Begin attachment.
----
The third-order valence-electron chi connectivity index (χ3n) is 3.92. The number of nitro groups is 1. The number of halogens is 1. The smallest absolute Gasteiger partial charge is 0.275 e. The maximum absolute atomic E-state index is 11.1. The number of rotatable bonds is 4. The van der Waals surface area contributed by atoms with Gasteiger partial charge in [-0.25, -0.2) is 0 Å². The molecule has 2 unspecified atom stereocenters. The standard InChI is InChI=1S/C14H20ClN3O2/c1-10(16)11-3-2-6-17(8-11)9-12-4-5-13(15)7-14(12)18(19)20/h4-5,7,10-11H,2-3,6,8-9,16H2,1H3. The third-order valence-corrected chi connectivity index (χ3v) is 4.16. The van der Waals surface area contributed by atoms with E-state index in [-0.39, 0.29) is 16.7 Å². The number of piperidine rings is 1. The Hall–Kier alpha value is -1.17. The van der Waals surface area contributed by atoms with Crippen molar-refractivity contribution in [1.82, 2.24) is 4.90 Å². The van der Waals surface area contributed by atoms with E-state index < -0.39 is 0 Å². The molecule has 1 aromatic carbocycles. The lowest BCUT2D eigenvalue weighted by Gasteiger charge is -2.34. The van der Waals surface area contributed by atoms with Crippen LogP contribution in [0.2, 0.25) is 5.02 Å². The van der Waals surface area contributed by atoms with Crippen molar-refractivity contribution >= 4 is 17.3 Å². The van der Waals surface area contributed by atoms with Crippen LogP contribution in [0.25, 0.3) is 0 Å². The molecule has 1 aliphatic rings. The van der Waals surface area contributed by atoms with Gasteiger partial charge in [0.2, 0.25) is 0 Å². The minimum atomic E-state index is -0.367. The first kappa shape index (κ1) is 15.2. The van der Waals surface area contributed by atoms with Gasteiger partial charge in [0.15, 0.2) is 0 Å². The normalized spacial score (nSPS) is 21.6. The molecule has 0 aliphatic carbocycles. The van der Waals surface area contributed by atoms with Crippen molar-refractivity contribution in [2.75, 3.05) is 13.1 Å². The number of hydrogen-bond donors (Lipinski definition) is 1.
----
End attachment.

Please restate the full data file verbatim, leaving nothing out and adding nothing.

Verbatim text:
The third-order valence-electron chi connectivity index (χ3n) is 3.92. The number of nitro groups is 1. The number of halogens is 1. The smallest absolute Gasteiger partial charge is 0.275 e. The maximum absolute atomic E-state index is 11.1. The number of rotatable bonds is 4. The van der Waals surface area contributed by atoms with Gasteiger partial charge in [-0.25, -0.2) is 0 Å². The molecule has 2 unspecified atom stereocenters. The standard InChI is InChI=1S/C14H20ClN3O2/c1-10(16)11-3-2-6-17(8-11)9-12-4-5-13(15)7-14(12)18(19)20/h4-5,7,10-11H,2-3,6,8-9,16H2,1H3. The third-order valence-corrected chi connectivity index (χ3v) is 4.16. The van der Waals surface area contributed by atoms with E-state index in [-0.39, 0.29) is 16.7 Å². The number of piperidine rings is 1. The Hall–Kier alpha value is -1.17. The van der Waals surface area contributed by atoms with Crippen molar-refractivity contribution in [1.82, 2.24) is 4.90 Å². The van der Waals surface area contributed by atoms with E-state index < -0.39 is 0 Å². The molecule has 1 aromatic carbocycles. The lowest BCUT2D eigenvalue weighted by Gasteiger charge is -2.34. The van der Waals surface area contributed by atoms with Crippen LogP contribution in [0.2, 0.25) is 5.02 Å². The van der Waals surface area contributed by atoms with Crippen molar-refractivity contribution >= 4 is 17.3 Å². The van der Waals surface area contributed by atoms with Crippen LogP contribution in [0.25, 0.3) is 0 Å². The molecule has 1 aliphatic rings. The van der Waals surface area contributed by atoms with Gasteiger partial charge in [0.2, 0.25) is 0 Å². The minimum atomic E-state index is -0.367. The first kappa shape index (κ1) is 15.2. The van der Waals surface area contributed by atoms with Gasteiger partial charge in [0.15, 0.2) is 0 Å². The normalized spacial score (nSPS) is 21.6. The molecule has 0 aliphatic carbocycles. The van der Waals surface area contributed by atoms with Crippen molar-refractivity contribution in [2.75, 3.05) is 13.1 Å². The number of hydrogen-bond donors (Lipinski definition) is 1.